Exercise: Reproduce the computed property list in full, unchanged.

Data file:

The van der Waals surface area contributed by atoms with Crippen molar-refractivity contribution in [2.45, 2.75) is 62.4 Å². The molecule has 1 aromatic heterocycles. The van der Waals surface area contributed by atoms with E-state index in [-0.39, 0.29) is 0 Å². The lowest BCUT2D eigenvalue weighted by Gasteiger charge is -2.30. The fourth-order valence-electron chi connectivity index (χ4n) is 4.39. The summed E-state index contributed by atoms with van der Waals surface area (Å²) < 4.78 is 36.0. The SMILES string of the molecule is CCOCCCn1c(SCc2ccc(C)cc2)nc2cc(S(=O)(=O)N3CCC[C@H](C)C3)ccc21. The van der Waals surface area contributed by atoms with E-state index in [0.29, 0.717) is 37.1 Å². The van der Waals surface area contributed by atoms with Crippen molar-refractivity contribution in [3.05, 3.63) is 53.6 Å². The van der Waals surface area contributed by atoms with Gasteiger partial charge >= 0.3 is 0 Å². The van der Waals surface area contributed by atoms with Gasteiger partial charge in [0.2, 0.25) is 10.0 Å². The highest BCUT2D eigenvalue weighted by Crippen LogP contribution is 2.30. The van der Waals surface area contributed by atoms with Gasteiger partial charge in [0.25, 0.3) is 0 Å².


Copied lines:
The van der Waals surface area contributed by atoms with Crippen molar-refractivity contribution in [2.45, 2.75) is 62.4 Å². The molecule has 1 aromatic heterocycles. The van der Waals surface area contributed by atoms with E-state index in [-0.39, 0.29) is 0 Å². The lowest BCUT2D eigenvalue weighted by Gasteiger charge is -2.30. The fourth-order valence-electron chi connectivity index (χ4n) is 4.39. The summed E-state index contributed by atoms with van der Waals surface area (Å²) < 4.78 is 36.0. The SMILES string of the molecule is CCOCCCn1c(SCc2ccc(C)cc2)nc2cc(S(=O)(=O)N3CCC[C@H](C)C3)ccc21. The van der Waals surface area contributed by atoms with E-state index in [0.29, 0.717) is 37.1 Å². The van der Waals surface area contributed by atoms with Crippen molar-refractivity contribution in [3.05, 3.63) is 53.6 Å². The van der Waals surface area contributed by atoms with Gasteiger partial charge >= 0.3 is 0 Å². The van der Waals surface area contributed by atoms with Gasteiger partial charge in [0.2, 0.25) is 10.0 Å². The highest BCUT2D eigenvalue weighted by Crippen LogP contribution is 2.30. The van der Waals surface area contributed by atoms with Gasteiger partial charge in [0.25, 0.3) is 0 Å².